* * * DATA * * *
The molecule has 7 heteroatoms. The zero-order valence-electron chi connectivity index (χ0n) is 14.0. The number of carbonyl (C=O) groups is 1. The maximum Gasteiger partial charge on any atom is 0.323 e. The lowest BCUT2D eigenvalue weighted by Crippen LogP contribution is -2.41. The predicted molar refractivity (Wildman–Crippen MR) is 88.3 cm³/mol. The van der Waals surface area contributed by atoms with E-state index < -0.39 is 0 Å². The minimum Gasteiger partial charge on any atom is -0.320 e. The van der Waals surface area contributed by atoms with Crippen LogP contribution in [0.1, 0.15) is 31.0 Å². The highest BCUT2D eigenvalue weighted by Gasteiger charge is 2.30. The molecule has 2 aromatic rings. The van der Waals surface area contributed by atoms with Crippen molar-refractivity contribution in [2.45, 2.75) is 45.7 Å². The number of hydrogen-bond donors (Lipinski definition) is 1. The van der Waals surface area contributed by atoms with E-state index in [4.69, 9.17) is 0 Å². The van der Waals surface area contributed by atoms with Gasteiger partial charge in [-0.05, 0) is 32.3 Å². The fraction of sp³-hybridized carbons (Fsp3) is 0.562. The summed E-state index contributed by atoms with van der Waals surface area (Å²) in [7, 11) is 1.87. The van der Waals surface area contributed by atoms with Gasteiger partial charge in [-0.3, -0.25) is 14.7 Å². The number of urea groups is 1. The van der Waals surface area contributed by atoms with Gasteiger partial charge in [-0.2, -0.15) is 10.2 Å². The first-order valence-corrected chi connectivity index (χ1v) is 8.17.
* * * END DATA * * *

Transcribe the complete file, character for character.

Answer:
The molecule has 7 heteroatoms. The zero-order valence-electron chi connectivity index (χ0n) is 14.0. The number of carbonyl (C=O) groups is 1. The maximum Gasteiger partial charge on any atom is 0.323 e. The lowest BCUT2D eigenvalue weighted by Crippen LogP contribution is -2.41. The predicted molar refractivity (Wildman–Crippen MR) is 88.3 cm³/mol. The van der Waals surface area contributed by atoms with E-state index < -0.39 is 0 Å². The minimum Gasteiger partial charge on any atom is -0.320 e. The van der Waals surface area contributed by atoms with Crippen LogP contribution in [0.1, 0.15) is 31.0 Å². The highest BCUT2D eigenvalue weighted by Gasteiger charge is 2.30. The molecule has 2 aromatic rings. The van der Waals surface area contributed by atoms with Crippen molar-refractivity contribution in [2.45, 2.75) is 45.7 Å². The number of hydrogen-bond donors (Lipinski definition) is 1. The van der Waals surface area contributed by atoms with E-state index in [4.69, 9.17) is 0 Å². The van der Waals surface area contributed by atoms with Gasteiger partial charge in [-0.05, 0) is 32.3 Å². The fraction of sp³-hybridized carbons (Fsp3) is 0.562. The summed E-state index contributed by atoms with van der Waals surface area (Å²) in [7, 11) is 1.87. The van der Waals surface area contributed by atoms with Gasteiger partial charge in [-0.3, -0.25) is 14.7 Å². The number of urea groups is 1. The van der Waals surface area contributed by atoms with Gasteiger partial charge in [-0.2, -0.15) is 10.2 Å². The first-order valence-corrected chi connectivity index (χ1v) is 8.17.